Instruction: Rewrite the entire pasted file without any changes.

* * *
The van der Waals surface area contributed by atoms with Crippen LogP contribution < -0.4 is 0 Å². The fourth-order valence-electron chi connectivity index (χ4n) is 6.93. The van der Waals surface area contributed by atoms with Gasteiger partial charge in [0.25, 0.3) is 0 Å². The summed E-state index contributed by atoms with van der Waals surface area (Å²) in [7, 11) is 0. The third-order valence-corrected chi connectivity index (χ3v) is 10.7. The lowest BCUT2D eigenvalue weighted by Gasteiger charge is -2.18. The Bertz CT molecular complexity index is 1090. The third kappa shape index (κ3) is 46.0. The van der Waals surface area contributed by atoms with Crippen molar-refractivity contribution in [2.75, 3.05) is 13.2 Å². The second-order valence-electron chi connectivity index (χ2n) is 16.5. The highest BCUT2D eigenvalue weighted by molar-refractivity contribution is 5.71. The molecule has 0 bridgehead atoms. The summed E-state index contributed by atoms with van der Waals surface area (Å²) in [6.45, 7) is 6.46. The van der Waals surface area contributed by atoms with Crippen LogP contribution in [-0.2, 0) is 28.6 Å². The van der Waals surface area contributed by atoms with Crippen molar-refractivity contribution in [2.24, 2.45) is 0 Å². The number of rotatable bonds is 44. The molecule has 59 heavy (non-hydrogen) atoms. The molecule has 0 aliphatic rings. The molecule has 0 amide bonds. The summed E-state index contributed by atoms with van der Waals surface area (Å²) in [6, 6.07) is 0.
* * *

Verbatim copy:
The van der Waals surface area contributed by atoms with Crippen LogP contribution < -0.4 is 0 Å². The fourth-order valence-electron chi connectivity index (χ4n) is 6.93. The van der Waals surface area contributed by atoms with Gasteiger partial charge in [0.25, 0.3) is 0 Å². The summed E-state index contributed by atoms with van der Waals surface area (Å²) in [7, 11) is 0. The third-order valence-corrected chi connectivity index (χ3v) is 10.7. The lowest BCUT2D eigenvalue weighted by Gasteiger charge is -2.18. The Bertz CT molecular complexity index is 1090. The third kappa shape index (κ3) is 46.0. The van der Waals surface area contributed by atoms with Crippen molar-refractivity contribution in [2.75, 3.05) is 13.2 Å². The second-order valence-electron chi connectivity index (χ2n) is 16.5. The highest BCUT2D eigenvalue weighted by molar-refractivity contribution is 5.71. The molecule has 0 bridgehead atoms. The summed E-state index contributed by atoms with van der Waals surface area (Å²) in [6.45, 7) is 6.46. The van der Waals surface area contributed by atoms with Crippen LogP contribution in [-0.2, 0) is 28.6 Å². The van der Waals surface area contributed by atoms with Crippen molar-refractivity contribution in [2.24, 2.45) is 0 Å². The number of rotatable bonds is 44. The molecule has 59 heavy (non-hydrogen) atoms. The molecule has 0 aliphatic rings. The molecule has 0 amide bonds. The summed E-state index contributed by atoms with van der Waals surface area (Å²) in [6, 6.07) is 0.